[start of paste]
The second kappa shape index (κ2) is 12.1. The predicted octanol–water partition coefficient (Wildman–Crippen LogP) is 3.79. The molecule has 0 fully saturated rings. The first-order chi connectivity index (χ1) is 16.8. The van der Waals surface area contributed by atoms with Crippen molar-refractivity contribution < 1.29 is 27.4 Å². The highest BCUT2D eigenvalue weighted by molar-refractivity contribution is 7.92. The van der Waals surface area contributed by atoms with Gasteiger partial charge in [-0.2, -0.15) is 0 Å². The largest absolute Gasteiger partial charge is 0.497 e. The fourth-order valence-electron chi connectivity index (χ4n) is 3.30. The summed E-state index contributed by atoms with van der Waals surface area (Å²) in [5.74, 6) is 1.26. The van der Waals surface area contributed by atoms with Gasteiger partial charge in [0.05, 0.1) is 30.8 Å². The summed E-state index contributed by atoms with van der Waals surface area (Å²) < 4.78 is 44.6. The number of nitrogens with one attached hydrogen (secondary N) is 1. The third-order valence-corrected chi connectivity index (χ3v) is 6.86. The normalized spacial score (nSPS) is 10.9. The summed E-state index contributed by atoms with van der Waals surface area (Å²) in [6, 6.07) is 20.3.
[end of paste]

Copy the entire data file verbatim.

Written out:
The second kappa shape index (κ2) is 12.1. The predicted octanol–water partition coefficient (Wildman–Crippen LogP) is 3.79. The molecule has 0 fully saturated rings. The first-order chi connectivity index (χ1) is 16.8. The van der Waals surface area contributed by atoms with Crippen molar-refractivity contribution < 1.29 is 27.4 Å². The highest BCUT2D eigenvalue weighted by molar-refractivity contribution is 7.92. The van der Waals surface area contributed by atoms with Gasteiger partial charge in [-0.2, -0.15) is 0 Å². The largest absolute Gasteiger partial charge is 0.497 e. The fourth-order valence-electron chi connectivity index (χ4n) is 3.30. The summed E-state index contributed by atoms with van der Waals surface area (Å²) in [5.74, 6) is 1.26. The van der Waals surface area contributed by atoms with Gasteiger partial charge in [0.05, 0.1) is 30.8 Å². The summed E-state index contributed by atoms with van der Waals surface area (Å²) < 4.78 is 44.6. The number of nitrogens with one attached hydrogen (secondary N) is 1. The third-order valence-corrected chi connectivity index (χ3v) is 6.86. The normalized spacial score (nSPS) is 10.9. The summed E-state index contributed by atoms with van der Waals surface area (Å²) in [6, 6.07) is 20.3.